5. A xerographic plate comprising a layer of a narrow band gap photoconductive material With a thickness cf lass than about 0.1 micron in contact with a relatively thick layer 01": amorphous selenium and an electrically insulating material in contact with said layer of narrow band gap material on a surface thereof which is n0t in contact with said selenium layer, with a supporting =conductive snbstrate in electrical contact with said insulating material opposite to the surface of said narrow band gap material.

6. A xerographic plate according to claim 5 in which said narrow band gap photoconductive material has a thickness of about 0.05 rriicron and a band gap of about 1.7 electron volts.

7. A xerographic plate comprising an electrically comductive, optically transparent substrate, a thin layer cf an electrically insulating, optically transparent barrier ma terial on 'said substrate, a layer of lass than about 0.1 micron in thickness of a photoconductive material hav ing a band gap of about 1.7 electron volts on said insulating barrier material and. a relatively thicker layer of amonphous selenium on said photoconductive material.

S. A xerographic plate according to clairn 7 in which said photoconductive material having a band gap of about 1.7 electron volts is a seleniumdellurium alloy.

9. An improved xerographic plate comprising a transparent electrically conductive support member, a thin layer -of magnesium oxide overlaying said support. memher, a -layer less than about 0.1 micron in thickness of a narrow band gap photoconductive material overlaying said magnesium oxide layer, and a layer of vitreons selenium overlaying said narrow band gap photoconductive material.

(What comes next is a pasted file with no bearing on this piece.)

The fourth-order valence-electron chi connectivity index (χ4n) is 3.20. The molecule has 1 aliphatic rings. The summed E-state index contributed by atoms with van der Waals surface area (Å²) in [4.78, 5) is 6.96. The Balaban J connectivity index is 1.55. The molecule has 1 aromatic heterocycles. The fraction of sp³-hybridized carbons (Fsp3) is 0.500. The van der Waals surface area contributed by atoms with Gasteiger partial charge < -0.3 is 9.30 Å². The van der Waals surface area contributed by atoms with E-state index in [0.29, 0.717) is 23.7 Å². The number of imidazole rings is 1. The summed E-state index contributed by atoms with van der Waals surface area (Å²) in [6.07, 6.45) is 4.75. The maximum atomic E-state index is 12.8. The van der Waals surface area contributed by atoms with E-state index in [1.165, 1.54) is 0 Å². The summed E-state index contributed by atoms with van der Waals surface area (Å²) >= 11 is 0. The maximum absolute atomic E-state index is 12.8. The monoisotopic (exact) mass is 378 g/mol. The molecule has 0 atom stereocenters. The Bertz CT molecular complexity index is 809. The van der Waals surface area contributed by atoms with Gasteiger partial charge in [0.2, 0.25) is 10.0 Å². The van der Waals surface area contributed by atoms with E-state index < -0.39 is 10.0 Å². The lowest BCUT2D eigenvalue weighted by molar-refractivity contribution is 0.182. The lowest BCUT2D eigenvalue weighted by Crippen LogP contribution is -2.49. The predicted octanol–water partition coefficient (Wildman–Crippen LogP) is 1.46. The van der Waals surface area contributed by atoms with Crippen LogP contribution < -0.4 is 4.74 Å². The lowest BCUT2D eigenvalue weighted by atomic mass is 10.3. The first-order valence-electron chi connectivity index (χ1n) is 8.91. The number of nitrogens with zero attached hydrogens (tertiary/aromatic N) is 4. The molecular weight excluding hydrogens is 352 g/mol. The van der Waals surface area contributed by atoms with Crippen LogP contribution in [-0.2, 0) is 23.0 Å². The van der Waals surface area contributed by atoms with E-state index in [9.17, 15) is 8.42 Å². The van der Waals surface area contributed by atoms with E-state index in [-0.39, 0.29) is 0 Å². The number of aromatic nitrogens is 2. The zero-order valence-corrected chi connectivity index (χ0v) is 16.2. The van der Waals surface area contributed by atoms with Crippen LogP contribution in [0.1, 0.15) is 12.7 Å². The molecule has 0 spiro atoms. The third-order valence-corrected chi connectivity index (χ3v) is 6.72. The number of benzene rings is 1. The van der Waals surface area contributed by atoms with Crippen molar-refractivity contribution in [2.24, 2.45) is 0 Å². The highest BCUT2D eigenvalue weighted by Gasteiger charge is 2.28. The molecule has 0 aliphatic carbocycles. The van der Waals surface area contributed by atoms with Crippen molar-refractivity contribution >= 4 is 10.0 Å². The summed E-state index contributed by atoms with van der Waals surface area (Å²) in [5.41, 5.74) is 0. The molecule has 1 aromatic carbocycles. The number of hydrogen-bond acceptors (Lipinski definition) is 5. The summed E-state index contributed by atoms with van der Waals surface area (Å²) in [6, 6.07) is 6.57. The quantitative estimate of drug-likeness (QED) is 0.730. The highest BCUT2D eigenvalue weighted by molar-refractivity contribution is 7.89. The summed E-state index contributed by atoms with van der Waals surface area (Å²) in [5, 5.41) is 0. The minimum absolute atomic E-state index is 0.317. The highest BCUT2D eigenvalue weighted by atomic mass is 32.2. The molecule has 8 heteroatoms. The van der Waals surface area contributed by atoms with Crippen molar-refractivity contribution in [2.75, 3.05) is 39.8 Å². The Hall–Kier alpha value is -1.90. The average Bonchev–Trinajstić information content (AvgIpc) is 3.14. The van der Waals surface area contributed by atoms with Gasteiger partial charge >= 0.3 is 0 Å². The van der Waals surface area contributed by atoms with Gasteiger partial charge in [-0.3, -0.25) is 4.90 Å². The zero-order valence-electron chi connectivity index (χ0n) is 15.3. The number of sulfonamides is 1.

10. A xerographic -plate according to claim 9 in which said magnesium Oxide layer is about 0.2 micron in thickness.

11. The method 0f preparinga xerographic plate with improved characteristics comprising coating a thin, optically transparent layer of magnesium oxide on an optically transparent electrically conductive support rnember and then coating a layer of vitreous selenium on said magnesium oxide layer surface while maintaining said support and said magnesium oxide layer at a temperature of from about 50 to about 60 C., where by a thin layer of photoconductive material having a narrow band gap is forrned at t'he interface the magnesium oxide and vitreous selenium, said thin layer 0f narrow band gap material being in a thickness up to about 0.1 micron.

12. The method of claim 11 wherein the temperature range is from about 54 t0 60 C.